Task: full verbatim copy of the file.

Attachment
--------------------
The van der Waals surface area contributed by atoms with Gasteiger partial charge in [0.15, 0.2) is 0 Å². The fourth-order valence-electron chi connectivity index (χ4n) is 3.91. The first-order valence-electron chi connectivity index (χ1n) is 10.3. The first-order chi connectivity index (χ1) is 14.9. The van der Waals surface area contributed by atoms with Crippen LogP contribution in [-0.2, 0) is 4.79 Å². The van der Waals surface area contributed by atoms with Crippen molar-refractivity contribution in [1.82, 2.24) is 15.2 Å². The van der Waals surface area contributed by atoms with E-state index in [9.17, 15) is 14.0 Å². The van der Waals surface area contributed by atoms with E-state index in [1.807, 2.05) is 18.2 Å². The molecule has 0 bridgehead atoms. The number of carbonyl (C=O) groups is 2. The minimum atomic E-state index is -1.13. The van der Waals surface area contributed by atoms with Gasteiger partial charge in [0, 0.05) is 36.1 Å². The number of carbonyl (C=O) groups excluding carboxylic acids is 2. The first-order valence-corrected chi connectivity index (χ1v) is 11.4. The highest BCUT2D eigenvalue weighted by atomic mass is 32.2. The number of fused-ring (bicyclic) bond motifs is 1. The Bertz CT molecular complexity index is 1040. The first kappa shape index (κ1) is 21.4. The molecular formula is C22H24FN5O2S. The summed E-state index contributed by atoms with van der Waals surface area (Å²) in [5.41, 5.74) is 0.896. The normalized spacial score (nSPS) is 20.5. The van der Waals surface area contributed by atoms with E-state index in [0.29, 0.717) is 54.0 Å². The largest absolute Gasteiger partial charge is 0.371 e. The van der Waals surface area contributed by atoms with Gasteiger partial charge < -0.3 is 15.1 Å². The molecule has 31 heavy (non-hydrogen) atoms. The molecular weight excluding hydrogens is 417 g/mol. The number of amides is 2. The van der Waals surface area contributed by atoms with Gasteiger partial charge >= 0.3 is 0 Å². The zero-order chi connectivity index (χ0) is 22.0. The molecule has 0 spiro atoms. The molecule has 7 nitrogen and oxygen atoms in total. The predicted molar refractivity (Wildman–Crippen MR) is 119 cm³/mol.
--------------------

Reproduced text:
The van der Waals surface area contributed by atoms with Gasteiger partial charge in [0.15, 0.2) is 0 Å². The fourth-order valence-electron chi connectivity index (χ4n) is 3.91. The first-order valence-electron chi connectivity index (χ1n) is 10.3. The first-order chi connectivity index (χ1) is 14.9. The van der Waals surface area contributed by atoms with Crippen LogP contribution in [-0.2, 0) is 4.79 Å². The van der Waals surface area contributed by atoms with Crippen molar-refractivity contribution in [1.82, 2.24) is 15.2 Å². The van der Waals surface area contributed by atoms with E-state index in [9.17, 15) is 14.0 Å². The van der Waals surface area contributed by atoms with E-state index in [1.807, 2.05) is 18.2 Å². The molecule has 0 bridgehead atoms. The number of carbonyl (C=O) groups is 2. The minimum atomic E-state index is -1.13. The van der Waals surface area contributed by atoms with Gasteiger partial charge in [0, 0.05) is 36.1 Å². The number of carbonyl (C=O) groups excluding carboxylic acids is 2. The first-order valence-corrected chi connectivity index (χ1v) is 11.4. The highest BCUT2D eigenvalue weighted by atomic mass is 32.2. The number of fused-ring (bicyclic) bond motifs is 1. The Bertz CT molecular complexity index is 1040. The first kappa shape index (κ1) is 21.4. The molecular formula is C22H24FN5O2S. The summed E-state index contributed by atoms with van der Waals surface area (Å²) in [5.41, 5.74) is 0.896. The normalized spacial score (nSPS) is 20.5. The van der Waals surface area contributed by atoms with E-state index in [0.29, 0.717) is 54.0 Å². The largest absolute Gasteiger partial charge is 0.371 e. The van der Waals surface area contributed by atoms with Gasteiger partial charge < -0.3 is 15.1 Å². The molecule has 31 heavy (non-hydrogen) atoms. The molecular weight excluding hydrogens is 417 g/mol. The number of amides is 2. The van der Waals surface area contributed by atoms with Gasteiger partial charge >= 0.3 is 0 Å². The zero-order chi connectivity index (χ0) is 22.0. The molecule has 0 spiro atoms. The molecule has 7 nitrogen and oxygen atoms in total. The predicted molar refractivity (Wildman–Crippen MR) is 119 cm³/mol.